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Useful declassified documents : On the eve of the 70th anniversary of the beginning of the war against Nazi Germany (termed the Great Patriotic War), the Foreign Intelligence Service of the Russian Federation declassified the documents that arrived in the Kremlin in 1938-1941. These materials of Russian intelligence were included in the collection of documents “Aggression” (Ripol Classic Publishing House, 2011). The book includes about two hundred agency messages, texts of cipher telegrams, analytical notes and other declassified documents of the Russian SVR.

The author and compiler of the collection is Lev Sotskov, Major-General in retirement. As an external intelligence officer, he worked for a long time abroad and at senior positions in the central apparatus of the Service. Lev Filippovich is the author of a number of books on the activities of Soviet intelligence the day before and during the Second World War, as well as the compiler of the collections of declassified SVR of Russia documents “Baltic and geopolitics” (2009) and “Secrets of Polish politics” (2010). q>> The collection of documents included about two hundred agency messages, texts of encrypted telegrams, analytical notes and other declassified documents. <<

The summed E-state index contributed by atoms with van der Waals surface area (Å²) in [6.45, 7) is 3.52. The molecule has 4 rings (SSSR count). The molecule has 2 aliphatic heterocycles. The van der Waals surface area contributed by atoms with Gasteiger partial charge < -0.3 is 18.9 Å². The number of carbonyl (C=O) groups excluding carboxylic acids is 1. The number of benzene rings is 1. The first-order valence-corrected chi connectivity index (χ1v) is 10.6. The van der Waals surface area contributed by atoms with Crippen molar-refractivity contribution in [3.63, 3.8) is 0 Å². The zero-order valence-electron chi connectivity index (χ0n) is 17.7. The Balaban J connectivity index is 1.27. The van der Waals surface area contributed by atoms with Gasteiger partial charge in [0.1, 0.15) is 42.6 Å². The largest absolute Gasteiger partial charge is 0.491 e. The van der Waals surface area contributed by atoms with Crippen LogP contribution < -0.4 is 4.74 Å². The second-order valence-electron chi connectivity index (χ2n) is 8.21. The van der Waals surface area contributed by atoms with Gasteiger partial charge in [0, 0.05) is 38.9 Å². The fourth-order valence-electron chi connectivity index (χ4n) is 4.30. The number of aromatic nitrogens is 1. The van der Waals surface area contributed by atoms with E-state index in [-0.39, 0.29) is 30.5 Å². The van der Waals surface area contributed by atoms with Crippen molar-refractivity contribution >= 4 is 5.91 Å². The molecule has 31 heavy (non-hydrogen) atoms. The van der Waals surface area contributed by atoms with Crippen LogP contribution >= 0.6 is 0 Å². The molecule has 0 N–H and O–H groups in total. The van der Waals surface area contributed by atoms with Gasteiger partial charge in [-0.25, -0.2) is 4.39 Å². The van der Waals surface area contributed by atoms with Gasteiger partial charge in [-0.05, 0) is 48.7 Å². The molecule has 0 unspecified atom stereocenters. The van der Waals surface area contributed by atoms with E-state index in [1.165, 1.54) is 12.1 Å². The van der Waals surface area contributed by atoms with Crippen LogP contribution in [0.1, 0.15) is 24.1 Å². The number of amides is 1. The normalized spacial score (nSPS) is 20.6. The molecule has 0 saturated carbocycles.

They testify that the foreign intelligence service did fulfill its main duty of timely informing the top leadership on the war issue.

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ARMED FORCES OF THE PEOPLE’S LIBERATION ARMY

Secret Intelligence Service. (C-IV)